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Former IRS District Director Pleads Guilty
to $1.3 Million Tax Fraud

WASHINGTON – A former Internal Revenue Service (IRS) district director, pleaded guilty today to conspiring to defraud the United States through his involvement in a tax fraud scheme promoted by the Topeka, Kansas-based “Renaissance, The Tax People, Inc.,” the Justice Department and the Internal Revenue Service announced. During a hearing before U.S. District Judge Carlos Murguia in Kansas City, Kan., Jesse Ayala Cota admitted defrauding the U.S. Treasury of more than $1.3 million and to earning more than $300,000 from his participation in the scheme.

Cota, 65, of Vista, Calif., admitted in his plea agreement that from 1997 though April 2002, the conspirators, through Renaissance, operated a scheme to defraud the government and individuals by marketing a program designed to sell illegal tax deductions through false and misleading representations. His co-conspirators, Todd Eugene Strand and Daniel Joel Gleason, previously pleaded guilty to the same fraudulent scheme. Additionally, Cota admitted that during his participation in the conspiracy, those involved prepared or had others prepare false federal income tax returns resulting in a tax loss of approximately $1.3 million.

“The Justice Department’s Tax Division has made it a priority to stop tax fraud schemes by identifying, investigating and prosecuting those who promote them and those who use them,” said Eileen J. O’Connor, Assistant Attorney General for the Justice Department’s Tax Division. “These schemes are a fraud on the federal Treasury, and an insult to all who pay the taxes the law requires.”

Cota also admitted that he and his co-conspirators falsely assured their clients and others that Renaissance’s tax system was legal. Cota acknowledged that on Oct.16, 2000, a co-conspirator sent an e-mail message to customers falsely asserting that there existed written endorsements from “over 2,000 tax attorneys, enrolled agents and CPAs (certified public accountants) that every strategy contained in the Tax Relief System is absolutely sound, unassailable and proven over the past 40 years.” The e-mail also falsely claimed that “[t]he training offered by Renaissance, the Tax People, through the Tax Relief System . . . was approved for continuing education credit for CPAs in all 50 states.”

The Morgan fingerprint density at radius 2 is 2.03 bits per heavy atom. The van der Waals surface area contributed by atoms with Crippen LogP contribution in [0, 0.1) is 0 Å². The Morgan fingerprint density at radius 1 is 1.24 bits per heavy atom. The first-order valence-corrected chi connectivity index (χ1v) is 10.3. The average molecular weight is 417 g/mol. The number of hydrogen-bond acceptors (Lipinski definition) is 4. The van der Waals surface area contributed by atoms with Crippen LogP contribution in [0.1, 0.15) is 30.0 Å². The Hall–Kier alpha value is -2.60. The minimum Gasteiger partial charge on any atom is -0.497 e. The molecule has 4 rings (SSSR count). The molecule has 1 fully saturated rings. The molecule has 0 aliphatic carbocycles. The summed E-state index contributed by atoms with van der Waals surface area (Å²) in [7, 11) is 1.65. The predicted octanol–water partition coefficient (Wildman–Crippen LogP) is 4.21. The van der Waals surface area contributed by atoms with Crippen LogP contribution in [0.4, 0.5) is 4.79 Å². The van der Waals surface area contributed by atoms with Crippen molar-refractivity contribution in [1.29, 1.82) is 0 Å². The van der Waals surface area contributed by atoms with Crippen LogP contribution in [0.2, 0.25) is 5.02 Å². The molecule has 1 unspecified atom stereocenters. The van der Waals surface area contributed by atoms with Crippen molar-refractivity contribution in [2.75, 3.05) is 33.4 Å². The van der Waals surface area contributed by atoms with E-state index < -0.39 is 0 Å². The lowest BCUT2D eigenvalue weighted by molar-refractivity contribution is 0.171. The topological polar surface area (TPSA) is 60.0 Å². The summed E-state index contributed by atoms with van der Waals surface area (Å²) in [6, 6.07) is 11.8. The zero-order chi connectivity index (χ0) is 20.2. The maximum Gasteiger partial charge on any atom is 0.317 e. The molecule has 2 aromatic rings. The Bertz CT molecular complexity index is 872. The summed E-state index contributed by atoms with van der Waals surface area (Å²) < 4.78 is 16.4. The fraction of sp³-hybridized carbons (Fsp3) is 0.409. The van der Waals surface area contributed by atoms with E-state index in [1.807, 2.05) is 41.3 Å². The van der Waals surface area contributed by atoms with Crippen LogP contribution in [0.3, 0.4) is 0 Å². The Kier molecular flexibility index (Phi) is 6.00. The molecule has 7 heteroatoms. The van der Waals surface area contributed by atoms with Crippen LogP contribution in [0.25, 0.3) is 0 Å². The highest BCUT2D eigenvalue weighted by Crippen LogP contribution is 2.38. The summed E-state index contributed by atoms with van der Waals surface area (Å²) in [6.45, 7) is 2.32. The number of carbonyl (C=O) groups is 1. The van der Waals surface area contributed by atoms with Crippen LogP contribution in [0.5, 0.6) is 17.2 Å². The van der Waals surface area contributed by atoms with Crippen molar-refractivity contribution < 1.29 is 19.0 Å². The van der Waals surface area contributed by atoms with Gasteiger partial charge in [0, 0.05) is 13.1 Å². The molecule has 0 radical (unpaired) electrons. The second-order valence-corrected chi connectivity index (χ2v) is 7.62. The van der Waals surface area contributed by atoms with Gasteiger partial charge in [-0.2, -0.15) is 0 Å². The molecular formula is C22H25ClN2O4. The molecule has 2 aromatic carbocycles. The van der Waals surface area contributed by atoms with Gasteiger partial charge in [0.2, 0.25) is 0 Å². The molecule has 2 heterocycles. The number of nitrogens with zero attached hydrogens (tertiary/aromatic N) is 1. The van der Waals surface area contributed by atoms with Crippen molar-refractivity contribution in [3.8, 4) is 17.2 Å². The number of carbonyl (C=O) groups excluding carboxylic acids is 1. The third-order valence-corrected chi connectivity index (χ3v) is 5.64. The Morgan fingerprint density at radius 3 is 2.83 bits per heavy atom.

“Mr. Cota was the director of Renaissance’s so-called ‘Tax Dream Team,’” said Eric Melgren, U.S. Attorney for the District of Kansas. “Renaissance used Cota’s credentials as a former district director for the Internal Revenue Service to lend the tax fraud scheme legitimacy and to induce people to join and to remain members.”

Renaissance used Cota’s IRS credentials, including his prior service as District Director, to induce people to join Renaissance, to assuage their concerns, and to keep them as members.

“This is an example of someone implying he has ‘insider information’ to help others enrich themselves by buying into his bogus tax avoidance system. However, what he sold was long-term legal and financial problems for those who bought his advice,” said IRS Criminal Investigation Chief Eileen C. Mayer. “Don’t be misled by promises of some secret path known only to insiders that is supposed to lead you to freedom from paying income taxes. There is no such path and there are no such secrets.”

Today’s plea brings the number of individuals who have pleaded guilty to felony charges in this and other Renaissance-related cases to seven, including Strand, Gleason, Thomas Steelman, Frankie Ruth, Elizabeth Crotts, and Alexander Federico.

Cota faces a potential maximum sentence of five years in prison followed by up to three years of supervised release, a $250,000 fine, and liability for the costs of prosecution. U.S. District Judge Carlos Murguia scheduled sentencing for January 2008. This case was investigated by the Internal Revenue Service, Criminal Investigation Division and the U.S. Postal Inspection Service.